• Regardless of the review path chosen, can Patient Safety Organizations and other mechanisms be used to ensure that the resulting information is privileged and not subject to discovery in a malpractice lawsuit? Join Phil Zarone and Charles Chulack as they discuss the various concerns regarding hospital-employed physicians and how best to move forward so that the hospital is protected and performance is maximized.
• Identify the pros and cons of reviewing concerns about employed physicians through the Medical Staff process or the employment contract;
• Develop a hybrid process to integrate and coordinate the efforts of the Medical Staff and the employer;
• Identify methods of protecting the peer review information of employed physicians; and
• Develop strategies for sharing peer review information with a hospital-affiliated employer while maintaining the confidentiality of the information.
November 3, 2015
Advanced Practice Clinicians and Their Collaborating/Supervising
Physicians: Working Together to Promote Safe, Quality Care
Barbara Blackmond and Susan Lapenta
Advanced practice clinicians are important members of the health care team in every hospital. They also present challenges in terms of credentialing, privileging, and peer review.
• What training do they have?
• What clinical privileges should they be granted?
• Can they perform clinical consultations without any input from their supervising physician?
• Can they take emergency room call or provide coverage for their practice?
• What internal training or experience should they get before changing supervising/collaborating physicians or specialties?
• Identify some of the challenges presented by advanced practice clinicians in the hospital setting; and
• Develop strategies for managing tough credentialing issues involving advanced practice clinicians.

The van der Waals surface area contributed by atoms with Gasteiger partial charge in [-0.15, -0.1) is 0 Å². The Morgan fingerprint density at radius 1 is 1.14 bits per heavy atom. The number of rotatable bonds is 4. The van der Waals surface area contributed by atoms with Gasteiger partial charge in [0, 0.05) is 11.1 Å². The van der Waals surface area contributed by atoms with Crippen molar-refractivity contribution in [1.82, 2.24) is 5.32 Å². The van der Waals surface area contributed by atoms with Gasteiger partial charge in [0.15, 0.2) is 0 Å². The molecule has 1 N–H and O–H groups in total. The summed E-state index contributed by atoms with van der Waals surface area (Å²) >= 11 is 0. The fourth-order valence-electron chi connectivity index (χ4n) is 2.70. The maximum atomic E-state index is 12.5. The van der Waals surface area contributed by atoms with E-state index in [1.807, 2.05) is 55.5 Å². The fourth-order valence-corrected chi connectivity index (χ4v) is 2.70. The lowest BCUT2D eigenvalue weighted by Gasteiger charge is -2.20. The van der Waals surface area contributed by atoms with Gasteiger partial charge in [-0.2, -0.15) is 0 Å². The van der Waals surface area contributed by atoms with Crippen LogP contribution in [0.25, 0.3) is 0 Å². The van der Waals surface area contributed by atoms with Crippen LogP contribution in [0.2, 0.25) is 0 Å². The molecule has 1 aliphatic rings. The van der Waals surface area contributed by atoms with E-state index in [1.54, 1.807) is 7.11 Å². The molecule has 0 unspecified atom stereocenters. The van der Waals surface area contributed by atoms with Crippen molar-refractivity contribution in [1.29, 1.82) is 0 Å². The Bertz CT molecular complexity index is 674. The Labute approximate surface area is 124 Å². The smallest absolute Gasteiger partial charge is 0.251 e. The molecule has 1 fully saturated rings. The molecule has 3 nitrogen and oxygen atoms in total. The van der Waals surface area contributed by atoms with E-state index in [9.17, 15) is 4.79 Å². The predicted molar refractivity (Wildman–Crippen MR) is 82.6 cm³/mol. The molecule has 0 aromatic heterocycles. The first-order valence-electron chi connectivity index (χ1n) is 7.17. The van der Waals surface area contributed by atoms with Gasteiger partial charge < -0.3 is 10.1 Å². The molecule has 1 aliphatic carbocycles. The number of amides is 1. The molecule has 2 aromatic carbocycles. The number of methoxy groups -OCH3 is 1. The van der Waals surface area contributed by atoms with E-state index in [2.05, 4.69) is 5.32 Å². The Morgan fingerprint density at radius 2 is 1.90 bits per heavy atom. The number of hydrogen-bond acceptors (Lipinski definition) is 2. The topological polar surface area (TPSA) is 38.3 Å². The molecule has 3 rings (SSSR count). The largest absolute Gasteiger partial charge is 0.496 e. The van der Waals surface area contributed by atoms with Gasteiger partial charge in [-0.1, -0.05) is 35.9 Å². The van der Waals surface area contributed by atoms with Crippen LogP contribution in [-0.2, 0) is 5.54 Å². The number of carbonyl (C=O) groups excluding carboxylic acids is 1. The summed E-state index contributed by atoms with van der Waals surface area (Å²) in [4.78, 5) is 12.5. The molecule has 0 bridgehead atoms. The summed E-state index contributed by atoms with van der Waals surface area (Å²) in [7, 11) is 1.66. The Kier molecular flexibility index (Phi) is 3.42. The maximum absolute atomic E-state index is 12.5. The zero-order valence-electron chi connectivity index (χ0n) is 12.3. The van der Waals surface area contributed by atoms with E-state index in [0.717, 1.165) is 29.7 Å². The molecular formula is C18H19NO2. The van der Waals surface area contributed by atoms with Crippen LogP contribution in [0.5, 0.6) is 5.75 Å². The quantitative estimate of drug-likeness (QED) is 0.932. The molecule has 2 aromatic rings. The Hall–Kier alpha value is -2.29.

December 1, 2015
Why Are There So Many Hospital Acquisitions, Affiliations and Mergers?
Alan Steinberg and Nick Calabrese
Because of market forces and the impact of the health care reform law, more and more hospitals are joining health care systems, merging or being acquired. Join Alan Steinberg and Nick Calabrese as they discuss the dynamics causing these changes and also what the end result of a sale or merger means for the physician’s practice at the hospital. They will also describe the main parts of such a hospital transaction: from when the Board gives the initial go ahead to when the transaction “closes” and the affiliation, merger or acquisition is complete.
• Identify the major forces leading to consolidation among hospitals and health systems;
• Discuss the implications for a physician’s practice; and
(Please register by noon on the day of the audio conference.)
FAX this completed form to the Seminar Department at 412-687-7806
PHONE 1-800-245-1205 ONLINE at HortySpringer.com
Hospital _______________________________________________________________________________________ Street/City/State/Zip ____________________________________________________________________________ Phone # ________________________________ Fax # ______________________________________________ Contact Person ______________________________Title ______________________________________________ E-mail Address: _________________________________________________________________________________
Audio Conference Audio Conference
Participation CD only MP3 only
January: Conflicts of Interest
February: Locum Tenens March: Physician Leadership
May: Physician Referrals
June: Board’s Responsibility
August: External Peer Review
September: HIPAA Violations by Medical Staff Members
October: Employed Physician Peer Review
November: Advanced Practice Clinicians
December: Hospital Acquisitions
$250 per audio conference for one line; $50 for each additional line (limited to two additional lines) (includes MP3) or $250 for MP3/CD only
Register for the entire series: $1,850